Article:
Some of which even include a professional position. These will signal to the parent that the candidate knows their way around the job duties.

This will reduce the number of nanny interview questions they get asked.

In addition, the job seeker mentions a few additional tasks that they took on. For instance, they helped with cleaning and school pick-ups.

These aren’t always a part of a nanny’s main duties, but they’ll look great on the resume. That’s because they tell the recruiter that the nanny is willing to go the extra mile for their clients.

If you compare the two work positions this applicant held, you’ll notice an interesting fact. The professional nanny position involved a wider range of skills and responsibilities.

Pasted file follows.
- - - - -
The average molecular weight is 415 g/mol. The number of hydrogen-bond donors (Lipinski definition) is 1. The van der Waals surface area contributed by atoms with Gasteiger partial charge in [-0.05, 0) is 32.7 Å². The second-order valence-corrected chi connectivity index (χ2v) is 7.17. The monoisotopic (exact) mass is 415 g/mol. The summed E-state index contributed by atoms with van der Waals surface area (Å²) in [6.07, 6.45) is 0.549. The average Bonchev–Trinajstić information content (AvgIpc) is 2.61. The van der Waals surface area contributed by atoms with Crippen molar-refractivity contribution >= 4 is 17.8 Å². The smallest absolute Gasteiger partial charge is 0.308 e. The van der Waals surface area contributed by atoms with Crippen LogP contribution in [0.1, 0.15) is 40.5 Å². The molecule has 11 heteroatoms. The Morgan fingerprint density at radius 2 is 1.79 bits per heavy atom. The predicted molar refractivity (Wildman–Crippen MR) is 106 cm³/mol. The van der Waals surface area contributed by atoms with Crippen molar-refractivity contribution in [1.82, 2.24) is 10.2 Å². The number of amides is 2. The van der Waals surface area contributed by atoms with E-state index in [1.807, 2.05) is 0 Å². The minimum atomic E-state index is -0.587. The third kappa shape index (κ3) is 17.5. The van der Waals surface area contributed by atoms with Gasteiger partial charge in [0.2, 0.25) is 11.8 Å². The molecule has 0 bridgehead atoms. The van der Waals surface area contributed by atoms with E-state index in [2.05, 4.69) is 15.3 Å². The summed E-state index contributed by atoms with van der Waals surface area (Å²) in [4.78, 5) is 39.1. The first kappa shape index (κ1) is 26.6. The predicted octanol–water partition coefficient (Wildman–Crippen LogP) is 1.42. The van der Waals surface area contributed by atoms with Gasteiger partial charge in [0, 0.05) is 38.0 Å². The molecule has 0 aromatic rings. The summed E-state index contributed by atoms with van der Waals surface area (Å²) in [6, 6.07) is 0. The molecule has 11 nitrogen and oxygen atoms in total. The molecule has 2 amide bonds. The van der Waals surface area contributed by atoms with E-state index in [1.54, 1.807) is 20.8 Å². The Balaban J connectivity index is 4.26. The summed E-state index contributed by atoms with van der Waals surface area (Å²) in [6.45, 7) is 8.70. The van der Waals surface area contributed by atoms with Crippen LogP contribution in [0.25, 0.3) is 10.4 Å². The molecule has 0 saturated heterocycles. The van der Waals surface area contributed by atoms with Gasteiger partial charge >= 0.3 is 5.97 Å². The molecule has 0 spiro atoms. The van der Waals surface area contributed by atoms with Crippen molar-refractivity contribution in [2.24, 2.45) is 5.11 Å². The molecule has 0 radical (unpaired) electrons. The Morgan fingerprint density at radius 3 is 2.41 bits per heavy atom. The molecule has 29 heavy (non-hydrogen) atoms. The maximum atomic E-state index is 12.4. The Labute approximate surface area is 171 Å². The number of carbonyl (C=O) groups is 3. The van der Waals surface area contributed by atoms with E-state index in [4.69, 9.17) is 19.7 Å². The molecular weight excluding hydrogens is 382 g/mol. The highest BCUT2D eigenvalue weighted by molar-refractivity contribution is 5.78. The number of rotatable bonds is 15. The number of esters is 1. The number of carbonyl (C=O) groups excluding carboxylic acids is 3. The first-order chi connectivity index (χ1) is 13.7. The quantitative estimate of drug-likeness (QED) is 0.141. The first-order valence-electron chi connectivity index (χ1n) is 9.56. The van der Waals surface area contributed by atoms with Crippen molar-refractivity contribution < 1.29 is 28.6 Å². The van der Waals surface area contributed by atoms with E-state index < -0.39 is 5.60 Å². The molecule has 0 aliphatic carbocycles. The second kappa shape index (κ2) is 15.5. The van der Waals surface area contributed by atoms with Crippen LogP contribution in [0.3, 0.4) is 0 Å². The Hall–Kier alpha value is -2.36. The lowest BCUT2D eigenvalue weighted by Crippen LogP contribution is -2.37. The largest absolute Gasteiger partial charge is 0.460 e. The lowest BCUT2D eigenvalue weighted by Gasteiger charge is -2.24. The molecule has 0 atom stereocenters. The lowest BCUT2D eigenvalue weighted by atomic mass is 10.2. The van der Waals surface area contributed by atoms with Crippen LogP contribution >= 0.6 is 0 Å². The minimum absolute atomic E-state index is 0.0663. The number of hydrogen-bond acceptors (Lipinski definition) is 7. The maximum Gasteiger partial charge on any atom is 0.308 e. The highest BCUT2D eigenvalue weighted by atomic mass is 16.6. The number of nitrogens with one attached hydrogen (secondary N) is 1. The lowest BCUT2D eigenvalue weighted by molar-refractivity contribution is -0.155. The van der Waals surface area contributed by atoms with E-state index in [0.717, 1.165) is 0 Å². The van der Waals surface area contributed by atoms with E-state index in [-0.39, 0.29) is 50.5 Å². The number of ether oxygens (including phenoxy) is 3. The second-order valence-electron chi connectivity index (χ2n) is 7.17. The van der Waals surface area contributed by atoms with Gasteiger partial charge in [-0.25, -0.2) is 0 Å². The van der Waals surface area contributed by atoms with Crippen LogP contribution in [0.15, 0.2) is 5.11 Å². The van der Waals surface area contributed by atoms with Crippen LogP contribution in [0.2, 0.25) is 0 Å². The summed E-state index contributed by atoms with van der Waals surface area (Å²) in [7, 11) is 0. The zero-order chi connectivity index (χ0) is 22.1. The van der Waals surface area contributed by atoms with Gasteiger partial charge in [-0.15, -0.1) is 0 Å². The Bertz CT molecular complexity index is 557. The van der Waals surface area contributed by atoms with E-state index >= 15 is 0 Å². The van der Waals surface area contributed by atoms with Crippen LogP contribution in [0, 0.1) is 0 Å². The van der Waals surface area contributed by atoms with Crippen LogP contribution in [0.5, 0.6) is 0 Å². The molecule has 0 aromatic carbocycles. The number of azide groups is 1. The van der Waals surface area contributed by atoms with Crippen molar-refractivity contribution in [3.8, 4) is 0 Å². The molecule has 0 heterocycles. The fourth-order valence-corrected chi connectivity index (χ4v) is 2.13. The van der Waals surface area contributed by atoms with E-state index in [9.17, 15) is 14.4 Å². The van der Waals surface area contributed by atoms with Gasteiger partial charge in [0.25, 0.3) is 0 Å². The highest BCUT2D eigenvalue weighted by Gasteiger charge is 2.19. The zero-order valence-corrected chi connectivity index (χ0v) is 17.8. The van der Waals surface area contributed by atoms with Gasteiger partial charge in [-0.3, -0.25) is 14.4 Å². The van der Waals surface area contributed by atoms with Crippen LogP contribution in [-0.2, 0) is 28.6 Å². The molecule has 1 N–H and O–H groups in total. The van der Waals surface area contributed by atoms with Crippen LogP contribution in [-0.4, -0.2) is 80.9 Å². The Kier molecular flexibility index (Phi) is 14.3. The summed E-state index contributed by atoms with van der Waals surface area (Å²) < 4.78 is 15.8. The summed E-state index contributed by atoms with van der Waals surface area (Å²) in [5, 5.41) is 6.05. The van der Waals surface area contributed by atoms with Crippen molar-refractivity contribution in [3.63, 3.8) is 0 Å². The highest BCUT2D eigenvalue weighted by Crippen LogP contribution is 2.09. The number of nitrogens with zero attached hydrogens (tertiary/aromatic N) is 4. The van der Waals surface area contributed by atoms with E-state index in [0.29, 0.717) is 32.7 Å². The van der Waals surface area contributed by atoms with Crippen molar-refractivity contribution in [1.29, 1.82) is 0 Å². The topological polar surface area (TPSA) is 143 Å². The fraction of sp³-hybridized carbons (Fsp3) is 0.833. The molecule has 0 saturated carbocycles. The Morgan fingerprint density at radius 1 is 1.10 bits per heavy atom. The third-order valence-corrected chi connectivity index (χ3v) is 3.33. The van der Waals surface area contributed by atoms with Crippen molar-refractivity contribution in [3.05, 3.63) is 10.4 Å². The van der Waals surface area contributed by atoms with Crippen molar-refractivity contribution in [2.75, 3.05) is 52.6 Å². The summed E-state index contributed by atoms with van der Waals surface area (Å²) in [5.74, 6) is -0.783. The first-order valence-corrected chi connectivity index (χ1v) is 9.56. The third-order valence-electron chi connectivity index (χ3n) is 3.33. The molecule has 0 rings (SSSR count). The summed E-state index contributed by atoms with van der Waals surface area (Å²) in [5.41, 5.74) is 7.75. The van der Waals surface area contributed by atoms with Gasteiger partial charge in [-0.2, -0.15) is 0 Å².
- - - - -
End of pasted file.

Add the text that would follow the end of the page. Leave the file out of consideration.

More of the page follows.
This is clear in the increased working hours and the number of children they took care of. That suggests that the nanny has no issues expanding the scope of their role.

In addition, it makes them seem like they’ll be able to adapt to any environment.

While this on its own is impressive, the applicant didn’t stop there. They took the time to mention a project that they worked on about child development.  

On top of that, they have multiple certificates from trusted sources.

Full-Time Nanny Resume Example

Full-time nannies need a long list of skills to perform their job duties. They’ll need excellent organizational, educational, and social traits to be successful.

This can be a little tricky to fit into a one-page resume, but it’s possible.

Full-Time Nanny Resume

Why We Suggest this Resume

This resume is great because it highlights nanny skills, experience, and certification. Full-time nannies need excellent organizational, educational, and social traits to be successful.